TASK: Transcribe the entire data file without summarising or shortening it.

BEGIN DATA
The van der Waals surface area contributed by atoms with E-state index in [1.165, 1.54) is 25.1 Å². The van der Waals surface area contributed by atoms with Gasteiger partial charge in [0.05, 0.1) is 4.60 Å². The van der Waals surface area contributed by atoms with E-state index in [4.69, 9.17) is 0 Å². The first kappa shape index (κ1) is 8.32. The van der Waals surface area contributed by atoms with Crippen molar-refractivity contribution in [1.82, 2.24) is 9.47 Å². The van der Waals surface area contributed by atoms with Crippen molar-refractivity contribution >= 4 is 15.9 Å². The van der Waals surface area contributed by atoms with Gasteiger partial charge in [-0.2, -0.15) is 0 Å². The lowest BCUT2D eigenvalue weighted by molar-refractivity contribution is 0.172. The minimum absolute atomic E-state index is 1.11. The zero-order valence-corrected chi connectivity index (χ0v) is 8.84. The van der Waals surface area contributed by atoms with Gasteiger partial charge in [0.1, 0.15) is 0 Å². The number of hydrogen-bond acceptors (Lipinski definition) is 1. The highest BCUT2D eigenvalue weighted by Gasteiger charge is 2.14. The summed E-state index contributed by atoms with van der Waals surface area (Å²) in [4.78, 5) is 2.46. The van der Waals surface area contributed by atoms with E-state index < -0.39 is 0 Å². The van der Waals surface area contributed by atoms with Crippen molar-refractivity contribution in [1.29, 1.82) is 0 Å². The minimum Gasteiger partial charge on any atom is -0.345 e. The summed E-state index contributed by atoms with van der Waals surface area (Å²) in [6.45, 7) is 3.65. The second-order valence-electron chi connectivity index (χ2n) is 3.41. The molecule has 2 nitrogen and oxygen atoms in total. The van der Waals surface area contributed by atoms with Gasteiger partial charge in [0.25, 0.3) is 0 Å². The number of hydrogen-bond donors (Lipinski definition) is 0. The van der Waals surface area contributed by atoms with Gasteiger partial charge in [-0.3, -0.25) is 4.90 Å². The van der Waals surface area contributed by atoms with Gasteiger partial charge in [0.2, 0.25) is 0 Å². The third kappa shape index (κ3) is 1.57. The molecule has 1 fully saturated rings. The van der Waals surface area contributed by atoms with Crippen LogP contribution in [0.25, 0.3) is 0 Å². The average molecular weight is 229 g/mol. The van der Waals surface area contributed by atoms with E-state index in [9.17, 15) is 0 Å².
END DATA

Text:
The van der Waals surface area contributed by atoms with E-state index in [1.165, 1.54) is 25.1 Å². The van der Waals surface area contributed by atoms with Gasteiger partial charge in [0.05, 0.1) is 4.60 Å². The van der Waals surface area contributed by atoms with E-state index in [4.69, 9.17) is 0 Å². The first kappa shape index (κ1) is 8.32. The van der Waals surface area contributed by atoms with Crippen molar-refractivity contribution in [1.82, 2.24) is 9.47 Å². The van der Waals surface area contributed by atoms with Crippen molar-refractivity contribution >= 4 is 15.9 Å². The van der Waals surface area contributed by atoms with Gasteiger partial charge in [-0.2, -0.15) is 0 Å². The lowest BCUT2D eigenvalue weighted by molar-refractivity contribution is 0.172. The minimum absolute atomic E-state index is 1.11. The zero-order valence-corrected chi connectivity index (χ0v) is 8.84. The van der Waals surface area contributed by atoms with Gasteiger partial charge in [0.1, 0.15) is 0 Å². The number of hydrogen-bond acceptors (Lipinski definition) is 1. The highest BCUT2D eigenvalue weighted by Gasteiger charge is 2.14. The summed E-state index contributed by atoms with van der Waals surface area (Å²) in [4.78, 5) is 2.46. The van der Waals surface area contributed by atoms with E-state index < -0.39 is 0 Å². The van der Waals surface area contributed by atoms with Crippen molar-refractivity contribution in [1.29, 1.82) is 0 Å². The minimum Gasteiger partial charge on any atom is -0.345 e. The summed E-state index contributed by atoms with van der Waals surface area (Å²) in [6.45, 7) is 3.65. The second-order valence-electron chi connectivity index (χ2n) is 3.41. The molecule has 2 nitrogen and oxygen atoms in total. The van der Waals surface area contributed by atoms with Gasteiger partial charge in [0.25, 0.3) is 0 Å². The number of hydrogen-bond donors (Lipinski definition) is 0. The van der Waals surface area contributed by atoms with Gasteiger partial charge in [-0.3, -0.25) is 4.90 Å². The van der Waals surface area contributed by atoms with Gasteiger partial charge in [0.2, 0.25) is 0 Å². The third kappa shape index (κ3) is 1.57. The molecule has 1 fully saturated rings. The van der Waals surface area contributed by atoms with Crippen LogP contribution in [0.25, 0.3) is 0 Å². The average molecular weight is 229 g/mol. The van der Waals surface area contributed by atoms with E-state index in [9.17, 15) is 0 Å².